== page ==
Mayoral hopefuls on binge

If you live in Henderson, you can’t escape them.

Their fliers clog your mailbox. Their smiling faces stare out at you from signs and billboards across the city. For the first time ever, you’re not even safe at home in front of the television.

Welcome to the most expensive campaign for mayor in Henderson history.

According to the latest round of campaign finance reports, which were due Tuesday, the five candidates to replace term-limited Mayor Jim Gibson have combined to spend nearly $550,000, $490,000 of it since Jan. 1.

One explanation for the spending binge is simple competition, something Nevada’s second-most populous city simply has not seen in its municipal elections over the past decade or so.

Then there are the expensive new tactics being employed by some of the candidates, including an unprecedented foray into television by Andy Hafen and Steve Kirk.

Hafen was first to take the plunge, with a $70,000 television buy. Kirk quickly answered with a similar investment in TV spots of his own.

"We’re going to match what Andy does," Kirk said.

Kirk actually leads the pack in total campaign spending. The 10-year member of the City Council has invested more than $255,000 this year and $278,400 overall.

He has out-raised the competition by a wide margin, assembling a war chest of more than $426,000, including $118,200 since Jan. 1.

Hafen reports $126,400 in contributions and $186,100 in expenses this year. He didn’t log any fundraising or money spent in 2008.

The three other candidates — former City Councilwoman Amanda Cyphers, former Henderson Police Chief Michael Mayberry and personal injury attorney Richard Sipan — have combined to raise about $69,000 and spend about $50,000 since Jan. 1.

The election will be held Tuesday. Early voting is under way and lasts through Friday.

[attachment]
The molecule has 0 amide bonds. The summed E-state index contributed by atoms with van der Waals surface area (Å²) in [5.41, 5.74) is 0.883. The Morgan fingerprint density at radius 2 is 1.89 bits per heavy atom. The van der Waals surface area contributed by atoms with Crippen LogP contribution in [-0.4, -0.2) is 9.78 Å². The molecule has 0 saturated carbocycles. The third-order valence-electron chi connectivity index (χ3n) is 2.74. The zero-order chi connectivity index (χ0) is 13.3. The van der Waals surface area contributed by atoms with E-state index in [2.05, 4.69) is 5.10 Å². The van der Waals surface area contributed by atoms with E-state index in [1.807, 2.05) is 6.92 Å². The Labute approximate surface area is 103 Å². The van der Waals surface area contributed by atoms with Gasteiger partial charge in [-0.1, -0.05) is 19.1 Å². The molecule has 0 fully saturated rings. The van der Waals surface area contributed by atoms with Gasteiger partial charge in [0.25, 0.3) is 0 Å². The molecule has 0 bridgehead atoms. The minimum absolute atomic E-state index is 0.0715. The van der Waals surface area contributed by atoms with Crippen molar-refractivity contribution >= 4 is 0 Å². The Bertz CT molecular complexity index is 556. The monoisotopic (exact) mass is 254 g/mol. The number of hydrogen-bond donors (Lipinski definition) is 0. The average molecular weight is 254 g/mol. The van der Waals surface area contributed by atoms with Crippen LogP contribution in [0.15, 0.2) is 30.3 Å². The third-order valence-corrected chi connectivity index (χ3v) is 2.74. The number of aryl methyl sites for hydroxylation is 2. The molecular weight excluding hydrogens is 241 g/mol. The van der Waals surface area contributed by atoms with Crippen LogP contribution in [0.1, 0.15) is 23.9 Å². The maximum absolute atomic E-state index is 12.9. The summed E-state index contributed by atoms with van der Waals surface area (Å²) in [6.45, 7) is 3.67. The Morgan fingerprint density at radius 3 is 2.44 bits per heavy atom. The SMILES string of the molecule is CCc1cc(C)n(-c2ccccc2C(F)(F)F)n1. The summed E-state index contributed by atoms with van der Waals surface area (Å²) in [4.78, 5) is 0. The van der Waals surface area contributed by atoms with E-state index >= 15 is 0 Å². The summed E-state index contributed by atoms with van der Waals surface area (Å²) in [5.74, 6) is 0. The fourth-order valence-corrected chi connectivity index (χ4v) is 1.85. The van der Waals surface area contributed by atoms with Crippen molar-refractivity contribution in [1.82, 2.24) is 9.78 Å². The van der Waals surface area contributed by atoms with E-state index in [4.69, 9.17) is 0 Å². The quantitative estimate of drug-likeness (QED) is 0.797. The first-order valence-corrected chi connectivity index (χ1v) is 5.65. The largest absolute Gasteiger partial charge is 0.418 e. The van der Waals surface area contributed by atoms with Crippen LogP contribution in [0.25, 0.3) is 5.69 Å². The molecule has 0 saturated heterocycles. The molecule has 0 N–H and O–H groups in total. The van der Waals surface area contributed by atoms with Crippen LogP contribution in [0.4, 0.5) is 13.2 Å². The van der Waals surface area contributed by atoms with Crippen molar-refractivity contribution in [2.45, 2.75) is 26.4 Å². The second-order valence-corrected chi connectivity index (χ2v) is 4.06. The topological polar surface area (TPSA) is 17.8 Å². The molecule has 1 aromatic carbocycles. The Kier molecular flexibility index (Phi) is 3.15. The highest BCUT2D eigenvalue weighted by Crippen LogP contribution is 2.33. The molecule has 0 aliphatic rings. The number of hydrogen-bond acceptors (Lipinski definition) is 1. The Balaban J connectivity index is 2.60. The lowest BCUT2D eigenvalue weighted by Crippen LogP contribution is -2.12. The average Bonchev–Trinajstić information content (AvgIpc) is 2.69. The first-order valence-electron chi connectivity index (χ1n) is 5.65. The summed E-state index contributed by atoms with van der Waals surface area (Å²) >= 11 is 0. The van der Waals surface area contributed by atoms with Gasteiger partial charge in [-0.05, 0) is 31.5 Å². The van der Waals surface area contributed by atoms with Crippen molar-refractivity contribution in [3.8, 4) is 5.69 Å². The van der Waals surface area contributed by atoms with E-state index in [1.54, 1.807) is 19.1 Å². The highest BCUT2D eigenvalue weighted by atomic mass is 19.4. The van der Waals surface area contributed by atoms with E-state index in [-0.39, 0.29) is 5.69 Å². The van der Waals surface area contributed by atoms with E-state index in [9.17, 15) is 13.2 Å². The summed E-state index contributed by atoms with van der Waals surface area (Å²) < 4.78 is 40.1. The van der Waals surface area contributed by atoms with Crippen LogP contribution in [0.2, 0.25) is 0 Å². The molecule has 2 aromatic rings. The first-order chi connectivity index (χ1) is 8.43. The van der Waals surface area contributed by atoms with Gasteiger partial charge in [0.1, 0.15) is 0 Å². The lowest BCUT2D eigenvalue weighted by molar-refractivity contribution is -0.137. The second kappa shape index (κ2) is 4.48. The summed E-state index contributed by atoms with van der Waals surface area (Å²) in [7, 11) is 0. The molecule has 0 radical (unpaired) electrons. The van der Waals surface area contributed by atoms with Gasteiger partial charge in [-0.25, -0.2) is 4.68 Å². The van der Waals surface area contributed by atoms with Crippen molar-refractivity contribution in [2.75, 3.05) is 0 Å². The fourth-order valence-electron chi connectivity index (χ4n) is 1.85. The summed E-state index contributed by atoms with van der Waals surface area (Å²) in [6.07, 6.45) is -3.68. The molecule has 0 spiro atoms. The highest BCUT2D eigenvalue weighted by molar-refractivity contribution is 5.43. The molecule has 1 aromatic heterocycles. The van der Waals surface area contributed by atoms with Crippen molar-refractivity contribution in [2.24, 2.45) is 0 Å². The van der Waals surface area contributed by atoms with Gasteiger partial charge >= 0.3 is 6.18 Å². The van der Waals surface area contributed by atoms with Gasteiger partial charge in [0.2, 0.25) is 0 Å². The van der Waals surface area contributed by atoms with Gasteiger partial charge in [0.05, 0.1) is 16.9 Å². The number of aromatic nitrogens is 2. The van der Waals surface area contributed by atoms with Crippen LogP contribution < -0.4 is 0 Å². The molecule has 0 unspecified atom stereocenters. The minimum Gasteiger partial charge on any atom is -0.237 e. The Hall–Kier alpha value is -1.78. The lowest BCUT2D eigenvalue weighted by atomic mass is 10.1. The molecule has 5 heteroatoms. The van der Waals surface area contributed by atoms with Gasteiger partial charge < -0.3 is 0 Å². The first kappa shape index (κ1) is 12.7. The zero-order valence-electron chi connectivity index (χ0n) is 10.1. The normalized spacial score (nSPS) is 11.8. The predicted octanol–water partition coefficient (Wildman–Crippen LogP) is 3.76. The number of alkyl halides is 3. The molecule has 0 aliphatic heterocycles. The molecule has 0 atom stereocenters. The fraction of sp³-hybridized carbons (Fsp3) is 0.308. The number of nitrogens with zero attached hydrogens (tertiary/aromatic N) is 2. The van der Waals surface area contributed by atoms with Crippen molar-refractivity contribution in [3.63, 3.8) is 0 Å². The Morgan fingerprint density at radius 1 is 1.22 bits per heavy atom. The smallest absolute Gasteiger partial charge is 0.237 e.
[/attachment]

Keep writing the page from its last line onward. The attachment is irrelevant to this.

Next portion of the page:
One political observer said this campaign could mark the start of a new era for Henderson: the first metropolitan-style election in a city where small-town campaigns once carried the day.

The departing mayor might quibble with that.

Though Gibson never appeared on a general election ballot or drew a serious challenge during his 12 years in office, he didn’t take re-election for granted either.

Gibson faced two unknown candidates in 2005, and he trounced them in the primary, in part by spending more than $200,000 compared with their $5,610 combined.

He was unopposed in 2001 but still raised $125,000 and spent more than $70,000.

Gibson was traveling on Tuesday and could not be reached for comment.

Until this year, Hafen’s only previous television commercial experience was an appearance in spots for his daughter Tessa’s unsuccessful bid for Congress in 2006.

"You can’t stand to see yourself on TV. I think that’s pretty universal," Hafen said of the experience.

But after nearly losing his council seat in the 2007 primary election, Hafen said, he isn’t taking any chances this time around.

"It was a wake-up call for me. I’m working harder than I’ve ever worked before."

That said, the six-term council member noted he is actually spending less money this time than he has in the past, in part because raising funds in this economy has proved difficult. "The contributions have dried up," he said.

The numbers bear that out, at least in part.

At this stage of his last run for City Council in 2007, Hafen had raised about $278,500 but spent $118,300. By this time in 2003, he had raised $218,000 and spent $176,700.

Mayberry, in his first bid for elected office, has raised $35,400 and spent $29,000 so far. Depending on how he does in the primary and how the contributions come in, he said, he expects his campaign to top out at $75,000 to $100,000.

"We’re not Andy Hafen. We’re not Steve Kirk," he said.

Cyphers served on the City Council for 12 years and then worked as a political consultant after she left office in 2007. She said she knows how to run a lean, mean campaign.

Good thing, too, because she has raised less than $33,000 since Jan. 1 and less than $70,000 overall. In her last race as an incumbent councilwoman in 2003, she had almost $210,000 with which to work.

She has spent about $20,000 on her mayoral campaign. "I feel I’m keeping up with the big dogs," she said.

The only candidate not spending money is Sipan, who considers himself the only outsider in the race.

"You won’t even see any campaign signs," he said.

Sipan’s campaign finance report indicates he has spent about $847 of his own money and accepted no contributions since Jan. 1. He cannot believe how much his competitors have shelled out.

"Where is all this money coming from?" he said. "I can at least credibly say I’m not beholden to anyone. I don’t owe anyone a favor."

Contact reporter Henry Brean at or 702-383-0350.

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